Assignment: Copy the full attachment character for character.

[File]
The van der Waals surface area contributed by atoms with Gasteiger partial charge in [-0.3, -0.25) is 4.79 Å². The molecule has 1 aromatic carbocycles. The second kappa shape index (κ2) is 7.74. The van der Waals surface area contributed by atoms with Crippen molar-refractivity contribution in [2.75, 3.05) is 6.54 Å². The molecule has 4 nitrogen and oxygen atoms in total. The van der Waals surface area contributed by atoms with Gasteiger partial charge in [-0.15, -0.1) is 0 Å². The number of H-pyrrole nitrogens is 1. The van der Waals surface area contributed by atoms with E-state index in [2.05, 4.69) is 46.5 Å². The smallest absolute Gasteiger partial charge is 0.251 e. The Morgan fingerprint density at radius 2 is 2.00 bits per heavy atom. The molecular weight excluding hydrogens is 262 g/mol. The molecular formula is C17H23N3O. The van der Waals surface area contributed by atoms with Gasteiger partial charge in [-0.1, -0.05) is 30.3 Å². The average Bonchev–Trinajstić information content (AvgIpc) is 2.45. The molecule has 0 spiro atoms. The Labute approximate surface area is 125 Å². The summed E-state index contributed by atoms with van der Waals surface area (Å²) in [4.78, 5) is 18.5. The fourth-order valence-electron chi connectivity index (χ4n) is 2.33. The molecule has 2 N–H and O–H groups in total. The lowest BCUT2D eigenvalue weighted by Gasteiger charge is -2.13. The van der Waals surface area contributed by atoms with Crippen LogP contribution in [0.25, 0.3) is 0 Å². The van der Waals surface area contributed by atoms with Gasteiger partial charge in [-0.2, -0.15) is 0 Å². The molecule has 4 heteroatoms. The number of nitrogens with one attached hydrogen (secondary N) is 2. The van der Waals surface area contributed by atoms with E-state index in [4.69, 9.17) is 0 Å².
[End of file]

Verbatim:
The van der Waals surface area contributed by atoms with Gasteiger partial charge in [-0.3, -0.25) is 4.79 Å². The molecule has 1 aromatic carbocycles. The second kappa shape index (κ2) is 7.74. The van der Waals surface area contributed by atoms with Crippen molar-refractivity contribution in [2.75, 3.05) is 6.54 Å². The molecule has 4 nitrogen and oxygen atoms in total. The van der Waals surface area contributed by atoms with Gasteiger partial charge in [-0.15, -0.1) is 0 Å². The number of H-pyrrole nitrogens is 1. The van der Waals surface area contributed by atoms with E-state index in [2.05, 4.69) is 46.5 Å². The smallest absolute Gasteiger partial charge is 0.251 e. The Morgan fingerprint density at radius 2 is 2.00 bits per heavy atom. The molecular weight excluding hydrogens is 262 g/mol. The molecular formula is C17H23N3O. The van der Waals surface area contributed by atoms with Gasteiger partial charge in [-0.1, -0.05) is 30.3 Å². The average Bonchev–Trinajstić information content (AvgIpc) is 2.45. The molecule has 0 spiro atoms. The Labute approximate surface area is 125 Å². The summed E-state index contributed by atoms with van der Waals surface area (Å²) in [4.78, 5) is 18.5. The fourth-order valence-electron chi connectivity index (χ4n) is 2.33. The molecule has 2 N–H and O–H groups in total. The lowest BCUT2D eigenvalue weighted by Gasteiger charge is -2.13. The van der Waals surface area contributed by atoms with Crippen LogP contribution in [0.25, 0.3) is 0 Å². The van der Waals surface area contributed by atoms with Gasteiger partial charge in [-0.2, -0.15) is 0 Å². The molecule has 4 heteroatoms. The number of nitrogens with one attached hydrogen (secondary N) is 2. The van der Waals surface area contributed by atoms with E-state index in [4.69, 9.17) is 0 Å².